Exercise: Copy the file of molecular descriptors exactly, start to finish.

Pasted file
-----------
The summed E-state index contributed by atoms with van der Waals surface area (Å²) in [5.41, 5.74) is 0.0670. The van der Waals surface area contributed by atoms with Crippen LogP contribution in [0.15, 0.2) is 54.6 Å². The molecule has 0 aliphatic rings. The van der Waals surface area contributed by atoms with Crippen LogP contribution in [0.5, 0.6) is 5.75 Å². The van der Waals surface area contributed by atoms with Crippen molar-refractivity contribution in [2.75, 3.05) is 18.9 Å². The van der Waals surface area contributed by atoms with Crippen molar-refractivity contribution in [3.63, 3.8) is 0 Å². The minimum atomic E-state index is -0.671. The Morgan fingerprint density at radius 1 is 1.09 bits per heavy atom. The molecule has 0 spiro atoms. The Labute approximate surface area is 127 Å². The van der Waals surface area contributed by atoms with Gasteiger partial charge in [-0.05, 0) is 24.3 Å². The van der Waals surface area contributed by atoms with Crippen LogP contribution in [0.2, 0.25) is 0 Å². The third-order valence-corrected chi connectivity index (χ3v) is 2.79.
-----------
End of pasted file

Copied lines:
The summed E-state index contributed by atoms with van der Waals surface area (Å²) in [5.41, 5.74) is 0.0670. The van der Waals surface area contributed by atoms with Crippen LogP contribution in [0.15, 0.2) is 54.6 Å². The molecule has 0 aliphatic rings. The van der Waals surface area contributed by atoms with Crippen LogP contribution in [0.5, 0.6) is 5.75 Å². The van der Waals surface area contributed by atoms with Crippen molar-refractivity contribution in [2.75, 3.05) is 18.9 Å². The van der Waals surface area contributed by atoms with Crippen molar-refractivity contribution in [3.63, 3.8) is 0 Å². The minimum atomic E-state index is -0.671. The Morgan fingerprint density at radius 1 is 1.09 bits per heavy atom. The molecule has 0 spiro atoms. The Labute approximate surface area is 127 Å². The van der Waals surface area contributed by atoms with Gasteiger partial charge in [-0.05, 0) is 24.3 Å². The van der Waals surface area contributed by atoms with Crippen LogP contribution in [0.2, 0.25) is 0 Å². The third-order valence-corrected chi connectivity index (χ3v) is 2.79.